For centrists who seek domestic reform, vote here

Getting Am Shalem into the Knesset is the best way to up the odds of this happening

January 14, 2013 12:49
Ballots are printed ahead of elections

Ballots are printed ahead of elections 370. (photo credit: REUTERS/Baz Ratner)


Dear Reader,
As you can imagine, more people are reading The Jerusalem Post than ever before. Nevertheless, traditional business models are no longer sustainable and high-quality publications, like ours, are being forced to look for new ways to keep going. Unlike many other news organizations, we have not put up a paywall. We want to keep our journalism open and accessible and be able to keep providing you with news and analyses from the frontlines of Israel, the Middle East and the Jewish World.

As one of our loyal readers, we ask you to be our partner.

For $5 a month you will receive access to the following:

  • A user uxperience almost completely free of ads
  • Access to our Premium Section and our monthly magazine to learn Hebrew, Ivrit
  • Content from the award-winning Jerusalem Repor
  • A brand new ePaper featuring the daily newspaper as it appears in print in Israel

Help us grow and continue telling Israel’s story to the world.

Thank you,

Ronit Hasin-Hochman, CEO, Jerusalem Post Group
Yaakov Katz, Editor-in-Chief

UPGRADE YOUR JPOST EXPERIENCE FOR 5$ PER MONTH Show me later Don't show it again

Hillel Halkin’s lament in the Forward last week, titled “An Israeli ballot with no good options,” perfectly encapsulated what many voters feel. Indeed, I had trouble disagreeing with his analysis of the various parties’ flaws. Yet I couldn’t disagree more strongly with his conclusion. Granted, I’m politically to his right. But speaking as someone who wants our next government to carry out the same kinds of domestic reforms as he does, I think centrists who want to increase the odds of that happening actually have an excellent voting option.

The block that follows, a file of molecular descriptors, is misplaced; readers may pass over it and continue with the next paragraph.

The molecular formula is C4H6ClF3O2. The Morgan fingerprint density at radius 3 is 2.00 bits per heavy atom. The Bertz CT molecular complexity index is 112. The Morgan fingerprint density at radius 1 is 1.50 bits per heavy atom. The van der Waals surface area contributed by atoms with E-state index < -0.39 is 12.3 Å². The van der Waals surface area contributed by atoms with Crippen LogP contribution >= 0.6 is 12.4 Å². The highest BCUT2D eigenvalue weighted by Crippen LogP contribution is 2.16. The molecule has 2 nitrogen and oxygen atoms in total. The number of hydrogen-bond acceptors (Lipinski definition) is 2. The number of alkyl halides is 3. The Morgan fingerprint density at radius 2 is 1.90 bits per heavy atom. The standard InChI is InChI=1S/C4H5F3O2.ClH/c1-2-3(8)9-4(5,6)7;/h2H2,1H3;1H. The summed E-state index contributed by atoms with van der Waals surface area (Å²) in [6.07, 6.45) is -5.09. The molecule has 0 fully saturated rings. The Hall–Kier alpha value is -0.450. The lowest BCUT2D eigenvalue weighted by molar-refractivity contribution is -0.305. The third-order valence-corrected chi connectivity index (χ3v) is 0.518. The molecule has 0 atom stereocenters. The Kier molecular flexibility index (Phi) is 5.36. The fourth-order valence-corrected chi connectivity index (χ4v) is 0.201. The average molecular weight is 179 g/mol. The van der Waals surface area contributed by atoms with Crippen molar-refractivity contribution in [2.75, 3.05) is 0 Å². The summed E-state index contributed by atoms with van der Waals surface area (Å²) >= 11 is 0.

Here’s Halkin’s analysis in a nutshell: Prime Minister Binyamin Netanyahu isn’t as bad as he’s often painted; he “performed well on Iran,” isn’t to blame for the Israeli-Palestinian stalemate, and “deserves credit for standing firm on the West Bank and Jerusalem.” But he “missed golden opportunities to carry out the economic reforms he knows are needed, to make Israel a more affordable place for its young people, and to spur the integration of its haredi community into its army and society.” So why should anyone think he’ll do differently next time around? Kadima, Tzipi Livni’s Hatnuah, and Yair Lapid’s Yesh Atid are all little more than vanity vehicles, while Naftali Bennett’s Bayit Yehudi obviously isn’t an option for center-leftists. And though Halkin initially liked Labor, party leader Shelly Yacimovich queered that idea by vowing not to join a Netanyahu government, thereby nixing the chance of a centrist coalition that could enact the necessary reforms. Therefore, he concluded, “It looks like I’ll be staying home on January 22.”


Related Content